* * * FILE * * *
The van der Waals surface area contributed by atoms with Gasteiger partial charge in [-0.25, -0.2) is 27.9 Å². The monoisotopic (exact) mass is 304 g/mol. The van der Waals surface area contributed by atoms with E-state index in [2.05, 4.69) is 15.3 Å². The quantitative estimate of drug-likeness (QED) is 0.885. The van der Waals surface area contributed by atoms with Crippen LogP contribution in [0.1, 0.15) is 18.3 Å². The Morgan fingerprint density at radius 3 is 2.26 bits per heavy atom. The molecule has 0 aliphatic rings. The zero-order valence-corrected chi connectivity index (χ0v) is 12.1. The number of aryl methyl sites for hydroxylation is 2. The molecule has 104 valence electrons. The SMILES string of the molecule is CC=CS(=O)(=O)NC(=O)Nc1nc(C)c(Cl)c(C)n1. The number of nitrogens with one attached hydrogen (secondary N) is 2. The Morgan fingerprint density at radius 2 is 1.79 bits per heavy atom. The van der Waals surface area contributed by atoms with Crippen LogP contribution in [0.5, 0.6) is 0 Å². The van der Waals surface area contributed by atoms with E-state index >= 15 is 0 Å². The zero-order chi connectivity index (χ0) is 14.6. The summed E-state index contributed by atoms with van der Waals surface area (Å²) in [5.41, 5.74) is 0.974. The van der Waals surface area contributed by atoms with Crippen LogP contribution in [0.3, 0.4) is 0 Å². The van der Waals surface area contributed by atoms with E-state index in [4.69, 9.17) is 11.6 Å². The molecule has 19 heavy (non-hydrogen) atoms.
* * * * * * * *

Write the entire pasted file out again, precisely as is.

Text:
The van der Waals surface area contributed by atoms with Gasteiger partial charge in [-0.25, -0.2) is 27.9 Å². The monoisotopic (exact) mass is 304 g/mol. The van der Waals surface area contributed by atoms with E-state index in [2.05, 4.69) is 15.3 Å². The quantitative estimate of drug-likeness (QED) is 0.885. The van der Waals surface area contributed by atoms with Crippen LogP contribution in [0.1, 0.15) is 18.3 Å². The Morgan fingerprint density at radius 3 is 2.26 bits per heavy atom. The molecule has 0 aliphatic rings. The zero-order valence-corrected chi connectivity index (χ0v) is 12.1. The number of aryl methyl sites for hydroxylation is 2. The molecule has 104 valence electrons. The SMILES string of the molecule is CC=CS(=O)(=O)NC(=O)Nc1nc(C)c(Cl)c(C)n1. The number of nitrogens with one attached hydrogen (secondary N) is 2. The Morgan fingerprint density at radius 2 is 1.79 bits per heavy atom. The van der Waals surface area contributed by atoms with Crippen LogP contribution in [0.5, 0.6) is 0 Å². The van der Waals surface area contributed by atoms with E-state index >= 15 is 0 Å². The zero-order chi connectivity index (χ0) is 14.6. The summed E-state index contributed by atoms with van der Waals surface area (Å²) in [5.41, 5.74) is 0.974. The van der Waals surface area contributed by atoms with Crippen LogP contribution in [0.3, 0.4) is 0 Å². The van der Waals surface area contributed by atoms with E-state index in [4.69, 9.17) is 11.6 Å². The molecule has 19 heavy (non-hydrogen) atoms.